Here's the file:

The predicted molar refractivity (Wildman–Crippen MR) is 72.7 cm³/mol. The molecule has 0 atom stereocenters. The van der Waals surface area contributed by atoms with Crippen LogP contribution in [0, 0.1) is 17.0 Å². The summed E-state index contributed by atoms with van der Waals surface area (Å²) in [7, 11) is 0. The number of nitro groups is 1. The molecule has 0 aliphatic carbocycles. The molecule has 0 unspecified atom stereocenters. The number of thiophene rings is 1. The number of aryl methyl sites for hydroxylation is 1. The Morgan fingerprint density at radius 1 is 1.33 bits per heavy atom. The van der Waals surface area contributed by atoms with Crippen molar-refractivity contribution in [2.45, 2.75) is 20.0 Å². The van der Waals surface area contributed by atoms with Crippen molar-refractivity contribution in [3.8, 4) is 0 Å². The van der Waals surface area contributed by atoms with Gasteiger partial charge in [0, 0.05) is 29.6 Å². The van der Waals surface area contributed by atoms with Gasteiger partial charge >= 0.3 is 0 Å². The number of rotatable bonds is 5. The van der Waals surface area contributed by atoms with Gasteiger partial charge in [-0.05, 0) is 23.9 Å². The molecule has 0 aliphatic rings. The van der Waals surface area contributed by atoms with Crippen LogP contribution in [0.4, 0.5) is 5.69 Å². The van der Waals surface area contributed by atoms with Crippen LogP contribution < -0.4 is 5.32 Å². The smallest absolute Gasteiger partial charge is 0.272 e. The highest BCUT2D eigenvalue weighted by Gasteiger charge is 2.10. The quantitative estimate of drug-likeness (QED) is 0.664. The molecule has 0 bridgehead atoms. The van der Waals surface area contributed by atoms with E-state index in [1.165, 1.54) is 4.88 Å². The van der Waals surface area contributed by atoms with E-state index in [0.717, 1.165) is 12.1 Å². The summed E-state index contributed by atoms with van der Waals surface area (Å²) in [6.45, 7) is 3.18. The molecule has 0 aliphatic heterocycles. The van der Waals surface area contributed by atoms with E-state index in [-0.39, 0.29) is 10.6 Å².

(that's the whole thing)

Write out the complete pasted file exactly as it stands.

The predicted molar refractivity (Wildman–Crippen MR) is 72.7 cm³/mol. The molecule has 0 atom stereocenters. The van der Waals surface area contributed by atoms with Crippen LogP contribution in [0, 0.1) is 17.0 Å². The summed E-state index contributed by atoms with van der Waals surface area (Å²) in [7, 11) is 0. The number of nitro groups is 1. The molecule has 0 aliphatic carbocycles. The molecule has 0 unspecified atom stereocenters. The number of thiophene rings is 1. The number of aryl methyl sites for hydroxylation is 1. The Morgan fingerprint density at radius 1 is 1.33 bits per heavy atom. The van der Waals surface area contributed by atoms with Crippen molar-refractivity contribution in [2.45, 2.75) is 20.0 Å². The van der Waals surface area contributed by atoms with Crippen molar-refractivity contribution in [3.8, 4) is 0 Å². The van der Waals surface area contributed by atoms with Gasteiger partial charge in [0, 0.05) is 29.6 Å². The van der Waals surface area contributed by atoms with Gasteiger partial charge >= 0.3 is 0 Å². The number of rotatable bonds is 5. The van der Waals surface area contributed by atoms with Gasteiger partial charge in [-0.05, 0) is 23.9 Å². The molecule has 0 aliphatic rings. The van der Waals surface area contributed by atoms with Crippen LogP contribution in [0.4, 0.5) is 5.69 Å². The van der Waals surface area contributed by atoms with Crippen LogP contribution < -0.4 is 5.32 Å². The smallest absolute Gasteiger partial charge is 0.272 e. The highest BCUT2D eigenvalue weighted by Gasteiger charge is 2.10. The quantitative estimate of drug-likeness (QED) is 0.664. The molecule has 0 bridgehead atoms. The van der Waals surface area contributed by atoms with E-state index in [1.165, 1.54) is 4.88 Å². The van der Waals surface area contributed by atoms with E-state index in [0.717, 1.165) is 12.1 Å². The summed E-state index contributed by atoms with van der Waals surface area (Å²) in [6.45, 7) is 3.18. The molecule has 0 aliphatic heterocycles. The van der Waals surface area contributed by atoms with E-state index in [-0.39, 0.29) is 10.6 Å².